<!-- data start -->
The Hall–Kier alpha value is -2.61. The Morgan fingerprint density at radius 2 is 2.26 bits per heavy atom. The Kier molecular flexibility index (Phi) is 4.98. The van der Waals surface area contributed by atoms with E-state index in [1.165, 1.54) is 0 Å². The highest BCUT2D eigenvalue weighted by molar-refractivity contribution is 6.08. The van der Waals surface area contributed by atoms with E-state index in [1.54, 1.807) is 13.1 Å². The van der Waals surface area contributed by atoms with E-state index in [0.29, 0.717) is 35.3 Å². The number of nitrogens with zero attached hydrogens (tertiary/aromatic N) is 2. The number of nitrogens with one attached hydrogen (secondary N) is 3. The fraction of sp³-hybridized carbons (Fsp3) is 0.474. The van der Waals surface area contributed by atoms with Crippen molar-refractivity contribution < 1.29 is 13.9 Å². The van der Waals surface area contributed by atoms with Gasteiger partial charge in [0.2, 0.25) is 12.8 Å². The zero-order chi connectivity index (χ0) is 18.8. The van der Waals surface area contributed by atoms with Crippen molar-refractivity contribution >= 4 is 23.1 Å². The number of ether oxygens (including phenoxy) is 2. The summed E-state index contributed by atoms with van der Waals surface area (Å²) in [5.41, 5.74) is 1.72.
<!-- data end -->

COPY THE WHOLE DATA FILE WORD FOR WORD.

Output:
The Hall–Kier alpha value is -2.61. The Morgan fingerprint density at radius 2 is 2.26 bits per heavy atom. The Kier molecular flexibility index (Phi) is 4.98. The van der Waals surface area contributed by atoms with E-state index in [1.165, 1.54) is 0 Å². The highest BCUT2D eigenvalue weighted by molar-refractivity contribution is 6.08. The van der Waals surface area contributed by atoms with E-state index in [1.54, 1.807) is 13.1 Å². The van der Waals surface area contributed by atoms with E-state index in [0.29, 0.717) is 35.3 Å². The number of nitrogens with zero attached hydrogens (tertiary/aromatic N) is 2. The number of nitrogens with one attached hydrogen (secondary N) is 3. The fraction of sp³-hybridized carbons (Fsp3) is 0.474. The van der Waals surface area contributed by atoms with Crippen molar-refractivity contribution < 1.29 is 13.9 Å². The van der Waals surface area contributed by atoms with Gasteiger partial charge in [0.2, 0.25) is 12.8 Å². The zero-order chi connectivity index (χ0) is 18.8. The van der Waals surface area contributed by atoms with Crippen molar-refractivity contribution >= 4 is 23.1 Å². The number of ether oxygens (including phenoxy) is 2. The summed E-state index contributed by atoms with van der Waals surface area (Å²) in [5.41, 5.74) is 1.72.